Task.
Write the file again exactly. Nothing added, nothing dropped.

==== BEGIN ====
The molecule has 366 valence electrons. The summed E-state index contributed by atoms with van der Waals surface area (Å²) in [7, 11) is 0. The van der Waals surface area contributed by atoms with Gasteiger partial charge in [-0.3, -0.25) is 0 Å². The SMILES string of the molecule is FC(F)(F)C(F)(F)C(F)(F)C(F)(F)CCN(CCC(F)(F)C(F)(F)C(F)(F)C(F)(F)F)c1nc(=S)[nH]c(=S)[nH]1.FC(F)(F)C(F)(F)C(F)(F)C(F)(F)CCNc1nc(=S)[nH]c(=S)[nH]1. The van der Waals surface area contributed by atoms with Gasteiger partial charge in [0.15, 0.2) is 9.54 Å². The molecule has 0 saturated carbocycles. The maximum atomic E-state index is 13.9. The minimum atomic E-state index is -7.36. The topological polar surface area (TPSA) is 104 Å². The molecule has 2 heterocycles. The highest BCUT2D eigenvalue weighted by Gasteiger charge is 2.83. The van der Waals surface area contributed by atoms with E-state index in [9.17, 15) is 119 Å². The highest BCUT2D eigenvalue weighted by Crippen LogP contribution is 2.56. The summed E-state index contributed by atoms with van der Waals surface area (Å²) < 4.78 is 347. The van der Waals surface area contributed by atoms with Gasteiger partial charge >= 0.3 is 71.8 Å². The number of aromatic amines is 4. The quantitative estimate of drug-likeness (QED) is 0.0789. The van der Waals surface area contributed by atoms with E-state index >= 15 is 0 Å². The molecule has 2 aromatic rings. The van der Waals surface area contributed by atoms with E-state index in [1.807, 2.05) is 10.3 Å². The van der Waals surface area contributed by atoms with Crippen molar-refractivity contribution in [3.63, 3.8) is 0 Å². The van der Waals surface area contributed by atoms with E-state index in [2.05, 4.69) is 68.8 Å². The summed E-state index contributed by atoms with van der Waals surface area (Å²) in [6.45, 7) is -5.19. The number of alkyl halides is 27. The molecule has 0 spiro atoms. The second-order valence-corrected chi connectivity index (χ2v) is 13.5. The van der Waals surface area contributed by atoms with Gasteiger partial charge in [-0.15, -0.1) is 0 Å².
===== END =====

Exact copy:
The molecule has 366 valence electrons. The summed E-state index contributed by atoms with van der Waals surface area (Å²) in [7, 11) is 0. The van der Waals surface area contributed by atoms with Gasteiger partial charge in [-0.3, -0.25) is 0 Å². The SMILES string of the molecule is FC(F)(F)C(F)(F)C(F)(F)C(F)(F)CCN(CCC(F)(F)C(F)(F)C(F)(F)C(F)(F)F)c1nc(=S)[nH]c(=S)[nH]1.FC(F)(F)C(F)(F)C(F)(F)C(F)(F)CCNc1nc(=S)[nH]c(=S)[nH]1. The van der Waals surface area contributed by atoms with Gasteiger partial charge in [0.15, 0.2) is 9.54 Å². The molecule has 0 saturated carbocycles. The maximum atomic E-state index is 13.9. The minimum atomic E-state index is -7.36. The topological polar surface area (TPSA) is 104 Å². The molecule has 2 heterocycles. The highest BCUT2D eigenvalue weighted by Gasteiger charge is 2.83. The van der Waals surface area contributed by atoms with E-state index in [9.17, 15) is 119 Å². The highest BCUT2D eigenvalue weighted by Crippen LogP contribution is 2.56. The summed E-state index contributed by atoms with van der Waals surface area (Å²) < 4.78 is 347. The van der Waals surface area contributed by atoms with Gasteiger partial charge >= 0.3 is 71.8 Å². The number of aromatic amines is 4. The quantitative estimate of drug-likeness (QED) is 0.0789. The van der Waals surface area contributed by atoms with E-state index >= 15 is 0 Å². The molecule has 2 aromatic rings. The van der Waals surface area contributed by atoms with E-state index in [1.807, 2.05) is 10.3 Å². The van der Waals surface area contributed by atoms with Crippen molar-refractivity contribution in [3.63, 3.8) is 0 Å². The van der Waals surface area contributed by atoms with E-state index in [2.05, 4.69) is 68.8 Å². The summed E-state index contributed by atoms with van der Waals surface area (Å²) in [6.45, 7) is -5.19. The number of alkyl halides is 27. The molecule has 0 spiro atoms. The second-order valence-corrected chi connectivity index (χ2v) is 13.5. The van der Waals surface area contributed by atoms with Gasteiger partial charge in [-0.15, -0.1) is 0 Å².